- "... if you don't like her, you only need to see her on formal occasions, and when the time comes, to make little princes and princesses..."
- ―Queen Cersei Lannister to her son, Prince Joffrey
Prince is a title held by the members of a ruling family, usually the royal family. Its female equivalent is Princess.
The title usually includes all of the children of a monarch. If a king is newly established (through conquest, usurpation, or declaring independence) his children will become princes, but it is variable if his brothers become princes. For example, after Robert Baratheon usurped the crown, his younger brothers remained as "Lords" but not "Princes". In contrast, when Robb Stark declared the North an independent kingdom again, he and his followers considered all of his younger siblings to be "Princes" and "Princesses".
Heirs to the Iron Throne of WesterosEdit
Targaryen Princes and PrincessesEdit
- Princess Rhaenyra Targaryen
- Princess Rhaena Targaryen
- Princess Elaena Targaryen
- Princess Daenerys Targaryen
- Prince Baelor Targaryen
- Prince Rhaegel Targaryen
- Prince Aerion Targaryen, who killed himself by drinking wildfire
- Prince Aemon Targaryen, who renounced his title and family ties to become a Maester and later a brother of the Night's Watch.
- Prince Duncan Targaryen, who perished during the Tragedy of Summerhall.
- Prince Rhaegar Targaryen, who perished during the Battle of the Trident.
- Prince Viserys Targaryen, became Crown Prince for a few weeks after his older brother Rhaegar's death, then after his father Aerys II's death proclaimed himself king in exile as Viserys III.
- Princess Daenerys Targaryen, proclaimed herself Queen in exile after the death of her older brother Viserys III.
During the rule of House Baratheon, however, only the offspring of King Robert Baratheon held the titles of Prince or Princess. Meanwhile, his brothers, despite being officially in the line of succession didn't hold the titles.
Baratheon Princes and PrincessesEdit
- Crown Prince Joffrey Baratheon, later crowned king upon Robert's death.
- Prince Tommen Baratheon, current heir to the Iron Throne.
- Princess Myrcella Baratheon, second in line to the Iron Throne.
- Princess Shireen Baratheon, heir to claimant King Stannis Baratheon. Gained the title only after Robert died and Stannis claimed the throne.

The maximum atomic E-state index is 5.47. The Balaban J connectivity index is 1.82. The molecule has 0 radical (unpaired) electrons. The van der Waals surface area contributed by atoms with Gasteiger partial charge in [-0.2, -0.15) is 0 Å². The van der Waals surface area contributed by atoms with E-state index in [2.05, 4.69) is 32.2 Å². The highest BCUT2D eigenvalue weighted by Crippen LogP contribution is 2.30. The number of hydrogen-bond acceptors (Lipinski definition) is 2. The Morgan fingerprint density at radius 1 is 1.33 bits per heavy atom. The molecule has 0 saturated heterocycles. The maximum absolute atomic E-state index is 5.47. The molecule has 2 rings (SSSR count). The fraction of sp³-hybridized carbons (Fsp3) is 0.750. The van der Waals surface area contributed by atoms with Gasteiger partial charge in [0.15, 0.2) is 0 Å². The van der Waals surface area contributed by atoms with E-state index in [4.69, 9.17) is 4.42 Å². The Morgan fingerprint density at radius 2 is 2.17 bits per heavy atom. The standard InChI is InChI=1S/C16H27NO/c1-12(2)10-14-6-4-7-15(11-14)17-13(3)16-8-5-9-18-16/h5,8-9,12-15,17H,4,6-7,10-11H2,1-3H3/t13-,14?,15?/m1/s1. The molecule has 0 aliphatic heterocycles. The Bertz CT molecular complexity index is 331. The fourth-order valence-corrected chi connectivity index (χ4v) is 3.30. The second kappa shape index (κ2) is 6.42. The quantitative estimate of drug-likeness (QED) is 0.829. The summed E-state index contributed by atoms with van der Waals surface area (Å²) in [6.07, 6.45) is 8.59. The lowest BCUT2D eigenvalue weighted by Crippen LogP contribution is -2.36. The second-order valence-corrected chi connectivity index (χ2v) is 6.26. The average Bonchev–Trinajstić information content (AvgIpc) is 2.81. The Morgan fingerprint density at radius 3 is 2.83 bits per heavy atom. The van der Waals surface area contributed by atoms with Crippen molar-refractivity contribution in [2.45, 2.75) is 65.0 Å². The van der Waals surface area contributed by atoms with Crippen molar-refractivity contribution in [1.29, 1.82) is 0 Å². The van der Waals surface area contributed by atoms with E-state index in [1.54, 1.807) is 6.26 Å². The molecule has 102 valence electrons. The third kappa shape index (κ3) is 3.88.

Princes of DorneEdit
House Martell still rule Dorne as Princes. The head of the family holds the title of Prince of Dorne - or Princess in case of female rulers - while the rest of the family hold the titles of Prince or Princess.
While the title "Prince" in other parts of the Seven Kingdoms is typically used to indicate the heir to the throne, Dorne has Ruling Princes (or Ruling Princesses). This is a holdover from centuries ago when the Rhoynar ruled city-states along the Rhoyne River in Essos. Dorne had a Ruling Prince when it was an independent kingdom, and only unified with the Targaryen realm one century ago - not through conquest but through marriage-alliance. As a result of this voluntary union, the Martell rulers of Dorne were allowed to continue to style themselves as "Princes" even though they are no longer the absolute sovereign.
Martell Princes and PrincessesEdit
- Prince Doran Martell, the ruling Prince of Dorne and Lord of Sunspear
- Prince Trystane Martell, the youngest son of Prince Doran.
- Prince Oberyn Martell, Prince Doran's younger brother.
Princes of other realmsEdit
Kingdom of the NorthEdit
When Robb Stark was proclaimed the new King in the North by his bannermen during the War of the Five Kings, his four younger siblings were officially considered to be Princes and Princesses of his new realm. Prince Bran Stark briefly ruled Winterfell in Robb's absence as his legal heir, alongside the youngest Stark child, Rickon Stark.
Robb's sisters also technically became Princesses, but in practice were rarely referred to in person by the title. Sansa Stark remained a prisoner of the Lannisters in King's Landing, who did not acknowledge the independence of the North, and therefore would not encourage this by referring to Sansa as a princess (anymore than they would acknowledge that Robb was a king). Arya Stark, meanwhile, escaped King's Landing but went on the run through the Riverlands under assumed identities, and thus didn't insist that others call her by her real name, much less that she was a princess. Robb and his mother Catelyn, at the Stark camp, do refer to Sansa and Arya as "princesses" when discussing them, but this never occurs in face-to-face relations.
Kingdom of the Iron IslandsEdit
When Balon Greyjoy uses the opportunity of the War of the Five Kings to declare the Iron Islands independent once again, his two surviving children gain the title. The Kingship of the Iron Islands, however, has historically operated under a unique system of elected kingship. Even in times when the crown was hereditary, the exact system was often uncertain. Thus there is jockeying for position over who exactly is Balon's heir depending on what system they are using: whether it should be his eldest son (Theon), his eldest child (his daughter Yara), or if his younger brothers should be considered next in line of succession, ahead of his children.